You might also try natural remedies for acne like tea tree oil, witch hazel or apple cider vinegar. However, it’s recommended that you consult your doctor or dermatologist first before trying any home remedies for acne.
Frequently asked questions about acne
Can you get pimples from sweat?
Sweat by itself doesn’t necessarily cause breakouts, but sweat sitting on your skin and face can mix with dirt and bacteria, leading to clogged pores. If you’re wiping your face and body with a towel as you sweat and exercise, the germs on the towel might also contribute to spots appearing.
To help prevent getting pimples from sweating and working out, always wear clean clothes and use a fresh towel. If you’re at a gym, wipe down the equipment before you use it and avoid sharing things like protective gear if possible. Consider showering immediately after your workout and use a mild, oil-free cleanser on your face and any other areas that are prone to acne.
What are acne scars and hyperpigmentation?
Acne scars are textural changes and indentations on the skin as a result of severe acne, such as cystic acne and nodules. It is possible for acne scars to fade and disappear over time through proper diagnosis and treatment. Some acne scar treatment options include corticosteroid injections, dermal fillers and laser treatment. The optimal management of acne scars is prevention by adequate acne medical management to reduce scars from appearing in the first place. Consult your dermatologist before considering any acne scar removal options.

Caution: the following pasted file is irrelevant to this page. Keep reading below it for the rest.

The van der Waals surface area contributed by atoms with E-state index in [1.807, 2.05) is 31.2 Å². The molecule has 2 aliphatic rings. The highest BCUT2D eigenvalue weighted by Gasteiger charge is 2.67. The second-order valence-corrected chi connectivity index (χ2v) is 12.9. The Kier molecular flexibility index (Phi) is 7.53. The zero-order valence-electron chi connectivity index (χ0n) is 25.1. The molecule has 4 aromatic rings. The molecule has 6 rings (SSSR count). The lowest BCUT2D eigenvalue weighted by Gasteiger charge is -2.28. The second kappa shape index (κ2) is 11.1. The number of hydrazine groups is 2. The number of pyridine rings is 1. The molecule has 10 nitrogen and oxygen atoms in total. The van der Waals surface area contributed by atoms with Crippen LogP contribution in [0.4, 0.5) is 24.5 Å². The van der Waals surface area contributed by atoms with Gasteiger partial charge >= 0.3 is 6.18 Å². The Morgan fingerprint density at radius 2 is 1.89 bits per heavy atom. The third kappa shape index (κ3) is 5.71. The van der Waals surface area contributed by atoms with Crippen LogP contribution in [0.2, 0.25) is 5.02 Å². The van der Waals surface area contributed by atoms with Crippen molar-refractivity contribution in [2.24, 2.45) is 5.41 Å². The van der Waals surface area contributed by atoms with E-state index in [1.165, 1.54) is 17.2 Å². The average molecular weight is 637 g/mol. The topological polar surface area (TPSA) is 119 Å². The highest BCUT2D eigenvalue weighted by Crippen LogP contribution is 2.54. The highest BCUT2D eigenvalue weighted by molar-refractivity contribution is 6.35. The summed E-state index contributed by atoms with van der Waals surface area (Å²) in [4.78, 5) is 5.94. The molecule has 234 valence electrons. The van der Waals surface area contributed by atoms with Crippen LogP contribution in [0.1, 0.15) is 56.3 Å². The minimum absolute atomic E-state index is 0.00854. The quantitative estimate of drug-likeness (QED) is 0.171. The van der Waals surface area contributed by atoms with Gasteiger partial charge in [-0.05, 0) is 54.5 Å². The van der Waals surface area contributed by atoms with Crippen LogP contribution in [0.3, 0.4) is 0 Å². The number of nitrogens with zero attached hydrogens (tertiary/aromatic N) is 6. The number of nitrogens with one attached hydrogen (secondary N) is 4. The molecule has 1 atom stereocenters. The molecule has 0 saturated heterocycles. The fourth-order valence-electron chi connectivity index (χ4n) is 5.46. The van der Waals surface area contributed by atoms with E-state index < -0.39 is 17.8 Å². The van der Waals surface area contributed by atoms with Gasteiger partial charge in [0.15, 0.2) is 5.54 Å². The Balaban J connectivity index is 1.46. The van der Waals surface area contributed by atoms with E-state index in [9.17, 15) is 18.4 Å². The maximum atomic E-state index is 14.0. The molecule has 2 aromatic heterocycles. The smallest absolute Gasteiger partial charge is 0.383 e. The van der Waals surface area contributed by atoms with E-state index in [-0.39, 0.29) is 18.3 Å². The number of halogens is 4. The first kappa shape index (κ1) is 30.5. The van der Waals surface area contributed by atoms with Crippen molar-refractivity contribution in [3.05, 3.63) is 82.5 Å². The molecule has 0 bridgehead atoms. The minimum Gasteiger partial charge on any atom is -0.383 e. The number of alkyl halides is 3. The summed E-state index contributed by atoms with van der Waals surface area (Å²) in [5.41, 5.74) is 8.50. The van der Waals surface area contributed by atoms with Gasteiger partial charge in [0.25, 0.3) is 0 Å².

Hyperpigmentation is when dark patches appear where blemishes have healed. This is particularly common in Asian populations. While hyperpigmentation from acne is harmless, it can be frustrating to deal with. Your dermatologist will be able to advise on hyperpigmentation treatment for your skin, including both OTC and prescription options.
What about blackhead extraction and facials?
Spa treatments like facials and blackhead extractions can be helpful in preventing and improving acne. However, these options are not a cure for acne and are generally only effective for mild forms. Different types of facials are designed for different things; for example, blackhead extraction will help clear pores and may smooth skin. Others are designed for deep cleansing and exfoliation, removing dead skin cells and brightening tone. While these types of treatments may calm acne, they don’t address the root cause and may not provide lasting results.
Should I adopt a regular skincare routine?
Because acne is caused by a buildup of various materials on the skin, it is helpful to keep your skin clean with a regular skincare routine. Using a gentle oil-free cleanser and moisturiser in the morning and at night can help keep your skin clear. Because everyone’s skin is different, you may want to consult a doctor before trying different types of products.